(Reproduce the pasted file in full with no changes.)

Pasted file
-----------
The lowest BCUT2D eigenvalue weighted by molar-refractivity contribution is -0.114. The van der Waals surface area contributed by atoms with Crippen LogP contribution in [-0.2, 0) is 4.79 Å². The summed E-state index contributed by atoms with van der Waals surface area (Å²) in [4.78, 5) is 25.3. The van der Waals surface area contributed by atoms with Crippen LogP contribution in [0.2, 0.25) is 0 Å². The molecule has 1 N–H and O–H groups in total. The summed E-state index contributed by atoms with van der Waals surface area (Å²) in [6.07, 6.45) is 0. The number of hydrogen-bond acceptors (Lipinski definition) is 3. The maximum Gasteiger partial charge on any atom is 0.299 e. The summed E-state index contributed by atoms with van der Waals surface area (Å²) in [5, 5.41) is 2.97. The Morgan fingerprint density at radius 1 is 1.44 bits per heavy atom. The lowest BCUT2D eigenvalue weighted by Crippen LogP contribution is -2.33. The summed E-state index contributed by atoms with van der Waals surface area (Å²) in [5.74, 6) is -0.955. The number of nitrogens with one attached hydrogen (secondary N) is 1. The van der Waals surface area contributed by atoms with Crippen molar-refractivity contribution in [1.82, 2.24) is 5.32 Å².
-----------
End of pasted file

The lowest BCUT2D eigenvalue weighted by molar-refractivity contribution is -0.114. The van der Waals surface area contributed by atoms with Crippen LogP contribution in [-0.2, 0) is 4.79 Å². The summed E-state index contributed by atoms with van der Waals surface area (Å²) in [4.78, 5) is 25.3. The van der Waals surface area contributed by atoms with Crippen LogP contribution in [0.2, 0.25) is 0 Å². The molecule has 1 N–H and O–H groups in total. The summed E-state index contributed by atoms with van der Waals surface area (Å²) in [6.07, 6.45) is 0. The number of hydrogen-bond acceptors (Lipinski definition) is 3. The maximum Gasteiger partial charge on any atom is 0.299 e. The summed E-state index contributed by atoms with van der Waals surface area (Å²) in [5, 5.41) is 2.97. The Morgan fingerprint density at radius 1 is 1.44 bits per heavy atom. The lowest BCUT2D eigenvalue weighted by Crippen LogP contribution is -2.33. The summed E-state index contributed by atoms with van der Waals surface area (Å²) in [5.74, 6) is -0.955. The number of nitrogens with one attached hydrogen (secondary N) is 1. The van der Waals surface area contributed by atoms with Crippen molar-refractivity contribution in [1.82, 2.24) is 5.32 Å².